Weather extremes put trees in a tremendous amount of stress, leaving them vulnerable to disease and stunting their growth. It can make the foliage become discolored or wilted and branch dieback can occur. The extreme weather damage also increases the chances of infestation of insects and disease.

To prevent these issues, you will want to help your trees as much as possible after severe weather.

 Storm Damage

  • Prune and remove trees that pose a risk to people or property damage

  • Inspect for root damage

  • Try to smooth out the edges where the bark has been torn away without exposing any more of the inner tree

  • Don’t top the tree- the tree needs all the foliage and resources that it has and cutting off most of its branches will further stunt its growth

  • Staking or guying is appropriate for a short amount of time if it is a minor uprooting of a smaller tree


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  • Apply mulch around trees and shrubs to hold in moisture

  • Monitor pest infestations

  • Water the tree by putting a sprinkler under the tree. Be sure to water the entire root zone beneath the tree canopy. Do not overwater or the tree will drown.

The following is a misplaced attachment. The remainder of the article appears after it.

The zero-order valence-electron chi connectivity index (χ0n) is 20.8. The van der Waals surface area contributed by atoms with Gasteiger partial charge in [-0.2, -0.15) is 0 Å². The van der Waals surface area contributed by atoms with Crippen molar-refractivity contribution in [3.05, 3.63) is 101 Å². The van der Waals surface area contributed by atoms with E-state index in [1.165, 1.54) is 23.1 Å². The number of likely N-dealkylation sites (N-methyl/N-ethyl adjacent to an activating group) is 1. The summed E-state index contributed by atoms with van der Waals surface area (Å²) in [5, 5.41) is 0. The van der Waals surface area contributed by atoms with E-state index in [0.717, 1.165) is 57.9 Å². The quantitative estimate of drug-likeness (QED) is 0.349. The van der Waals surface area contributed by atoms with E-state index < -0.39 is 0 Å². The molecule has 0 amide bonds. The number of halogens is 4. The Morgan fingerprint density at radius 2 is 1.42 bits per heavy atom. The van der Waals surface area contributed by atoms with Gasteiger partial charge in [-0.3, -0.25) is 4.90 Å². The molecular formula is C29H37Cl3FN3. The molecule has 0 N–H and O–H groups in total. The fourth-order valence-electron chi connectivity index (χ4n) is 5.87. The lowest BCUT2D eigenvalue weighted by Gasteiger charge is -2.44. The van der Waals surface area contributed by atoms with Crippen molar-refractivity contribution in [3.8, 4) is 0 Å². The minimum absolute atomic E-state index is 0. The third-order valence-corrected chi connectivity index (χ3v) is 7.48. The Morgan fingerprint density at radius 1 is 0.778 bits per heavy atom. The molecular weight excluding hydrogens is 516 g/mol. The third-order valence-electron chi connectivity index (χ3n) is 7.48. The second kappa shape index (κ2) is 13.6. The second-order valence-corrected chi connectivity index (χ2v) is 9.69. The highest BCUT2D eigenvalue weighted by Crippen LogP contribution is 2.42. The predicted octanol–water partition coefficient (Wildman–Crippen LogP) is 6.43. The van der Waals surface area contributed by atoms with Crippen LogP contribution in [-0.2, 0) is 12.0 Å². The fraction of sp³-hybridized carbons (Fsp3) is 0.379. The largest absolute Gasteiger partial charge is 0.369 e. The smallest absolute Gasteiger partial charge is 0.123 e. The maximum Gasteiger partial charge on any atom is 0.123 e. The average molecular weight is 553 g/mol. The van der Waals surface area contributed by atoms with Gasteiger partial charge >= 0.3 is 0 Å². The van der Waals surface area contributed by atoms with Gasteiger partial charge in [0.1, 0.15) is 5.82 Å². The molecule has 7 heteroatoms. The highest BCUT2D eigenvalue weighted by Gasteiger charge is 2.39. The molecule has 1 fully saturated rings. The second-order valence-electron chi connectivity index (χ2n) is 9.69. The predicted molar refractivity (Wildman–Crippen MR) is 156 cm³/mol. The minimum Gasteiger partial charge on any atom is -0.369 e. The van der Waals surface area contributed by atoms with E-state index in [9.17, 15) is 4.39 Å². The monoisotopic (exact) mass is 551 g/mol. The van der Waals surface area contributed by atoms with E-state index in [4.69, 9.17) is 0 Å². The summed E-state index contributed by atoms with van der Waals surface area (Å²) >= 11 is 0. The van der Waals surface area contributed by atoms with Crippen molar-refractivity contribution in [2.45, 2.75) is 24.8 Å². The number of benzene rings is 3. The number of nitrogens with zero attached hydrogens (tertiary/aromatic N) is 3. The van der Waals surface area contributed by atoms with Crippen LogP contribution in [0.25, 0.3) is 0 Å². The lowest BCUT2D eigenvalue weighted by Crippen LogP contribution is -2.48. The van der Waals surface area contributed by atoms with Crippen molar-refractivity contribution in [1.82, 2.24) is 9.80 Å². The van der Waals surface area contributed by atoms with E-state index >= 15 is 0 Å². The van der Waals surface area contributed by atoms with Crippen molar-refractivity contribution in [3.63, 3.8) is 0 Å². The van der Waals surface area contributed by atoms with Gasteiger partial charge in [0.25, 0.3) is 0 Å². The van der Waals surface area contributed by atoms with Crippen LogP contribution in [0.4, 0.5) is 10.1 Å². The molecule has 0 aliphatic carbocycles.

• Avoid pruning during the drought period

  • Avoid planting or transplanting trees at this time

  • Do not use fast release fertilizer because it will take the water away from the tree


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  • Remove debris that have been deposited over roots

  • Rinse off any mud or salt spray on the base

  • Aerate soil near the tree

  • Apply mulch around area to prevent roots from drying out

  • Continue to check for pests and disease long after floods have receded

  • Prune and remove the damaged areas that need immediate attention after a day or 2 of rest for the tree. Leave the rest for a week or two later when the tree has some time to recover

Snow and Ice

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  • Sweep snow off of branches in upward pattern. Going from the top down can weigh down the bottom branches and cause more breakage.

  • Do not shake trees and shrubs to remove snow

  • It is best to leave the ice on the tree alone until the spring when the ice can melt naturally. It can then be assessed fully for damage.

If you need a chainsaw or ladder to do the pruning, if there are any downed and potentially energized lines in the area of the tree, or if you are wondering if the tree is worth saving, you should call an arborist.